not noticing for noticing's sake

 Is it just about noticing? Is that what I’m supposed to be doing here? 

Well, no it isn't. 

But I found that I needed to consult someone about this. Someone wise and witty. After all, we don't want to get all earnest about this, do we?

So I consulted Ajahn Brahm’s ‘Bear Awareness: Questions and Answers On Taming Your Wild Mind', and found this response:

During vipassana retreats, the teachers normally suggest labelling or noting each action, thereby cultivating mindfulness. Do you recommend this?

Here’s his response:

No. Here’s a story I invented to illustrate why not (with apologies for inadvertently offending any vipassana teachers – it’s meant in good fun).

One evening a rich woman was going to a talk at the local Buddhist temple. She told her security guard: “There are burglars around who know that I go to the temple, and they may try to break in. I have lots of expensive stuff, so please be mindful.”

The guard said, “OK, madam, I’ve done my vipassana retreats – I know how to be mindful. “

“Very good”, she replied, and off she went.

But when she returned home, she discovered that the robbers had torn through her house and stolen everything!

She was very upset and went to scold the guard: “I told you to be mindful! You learned about mindfulness at those retreats. Why did you allow me to be robbed?

The guard said: “Madam, I was mindful. I saw the burglars going in and I noted, ‘Burglars going in, burglars going in, burglars going in.’ I saw them taking out all your expensive jewelry and I noted, ‘Expensive jewelry going out, expensive jewelry going out, expensive jewelry going out.’ I saw them drive their truck next to the house and I noted, ‘Truck coming, truck coming’. I saw them taking your safe and putting it in the back of the truck, and I noted, ‘Safe going in back of truck, safe going in back of truck.’ I was very mindful; I noted everything madam.

Of course, that’s stupid; you’re not supposed to just note. If you see burglars going in, you’re supposed to do something, like call the police. Just noting is not enough. The same is true for meditation. 1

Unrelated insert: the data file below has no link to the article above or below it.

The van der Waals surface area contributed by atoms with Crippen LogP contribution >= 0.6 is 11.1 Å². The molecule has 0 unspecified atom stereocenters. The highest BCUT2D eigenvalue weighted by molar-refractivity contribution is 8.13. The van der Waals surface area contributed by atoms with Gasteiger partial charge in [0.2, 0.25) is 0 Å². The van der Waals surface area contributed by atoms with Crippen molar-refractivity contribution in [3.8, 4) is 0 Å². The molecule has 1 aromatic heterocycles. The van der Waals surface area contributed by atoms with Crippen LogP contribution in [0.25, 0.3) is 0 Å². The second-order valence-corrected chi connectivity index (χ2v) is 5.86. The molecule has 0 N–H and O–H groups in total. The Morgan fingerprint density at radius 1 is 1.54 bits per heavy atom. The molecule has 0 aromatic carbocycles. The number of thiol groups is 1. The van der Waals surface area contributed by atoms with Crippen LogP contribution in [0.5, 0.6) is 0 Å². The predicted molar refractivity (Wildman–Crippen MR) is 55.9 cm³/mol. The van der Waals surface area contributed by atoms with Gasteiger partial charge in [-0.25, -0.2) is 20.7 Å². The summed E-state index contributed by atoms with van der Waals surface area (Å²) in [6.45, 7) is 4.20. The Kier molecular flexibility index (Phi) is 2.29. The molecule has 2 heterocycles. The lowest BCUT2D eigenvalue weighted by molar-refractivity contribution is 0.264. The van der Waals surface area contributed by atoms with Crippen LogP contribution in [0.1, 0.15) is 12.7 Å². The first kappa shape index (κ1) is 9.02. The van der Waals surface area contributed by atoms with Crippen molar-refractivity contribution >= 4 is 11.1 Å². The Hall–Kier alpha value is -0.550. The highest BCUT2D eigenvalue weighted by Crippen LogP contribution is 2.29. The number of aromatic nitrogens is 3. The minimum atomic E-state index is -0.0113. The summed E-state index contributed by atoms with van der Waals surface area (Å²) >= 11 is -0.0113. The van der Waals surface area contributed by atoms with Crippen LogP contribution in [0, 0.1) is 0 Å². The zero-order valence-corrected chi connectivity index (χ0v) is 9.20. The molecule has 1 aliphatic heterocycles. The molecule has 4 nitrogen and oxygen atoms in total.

You don’t notice for noticing’s sake. Indeed, the apostrophe applied to ‘noticing’ suggests a holding on to what the concept of noticing is, rather than the attitude of kindness, curiosity and compassion needed as the foundation to noticing. An open heart will more fully inform what the appropriate action is to take in each situation. The noticing itself is a training in softening up the heart. And that has to start with yourself: being kind to yourself about what is arising as you notice. If you cultivate that then you will find that what you start to notice outside of yourself, in the external world, is informed by a more discerning, discriminating awareness. This is noticing as unconditional love. And unconditional love will not allow unethical behaviour to go unchallenged.

As Brahm says: 'Learning unconditional love is the same as learning to meditate – it’s about opening the door of your heart. You practice by sitting in the present moment, with all its stupidity, its tiredness, and everything else that’s going on in your mind, not wanting the moment to be any different from what it is. Loving kindness and letting go are the same thing. As you learn to meditate, your unconditional love grows and grows'. 2

You cannot notice unless you open the door of your heart to what you are noticing.

1 & 2 Ajahn Brahm, Bear Awareness: Questions and Answers on Taming Your Wild Mind pages 17-18

Posted in:


Subscribe for the free newsletter, free meditations, and the freedom to explore and absorb a wealth of wisdom gathered from teachers, influencers and people from all walks of life who will show you how to claim your own mindful life.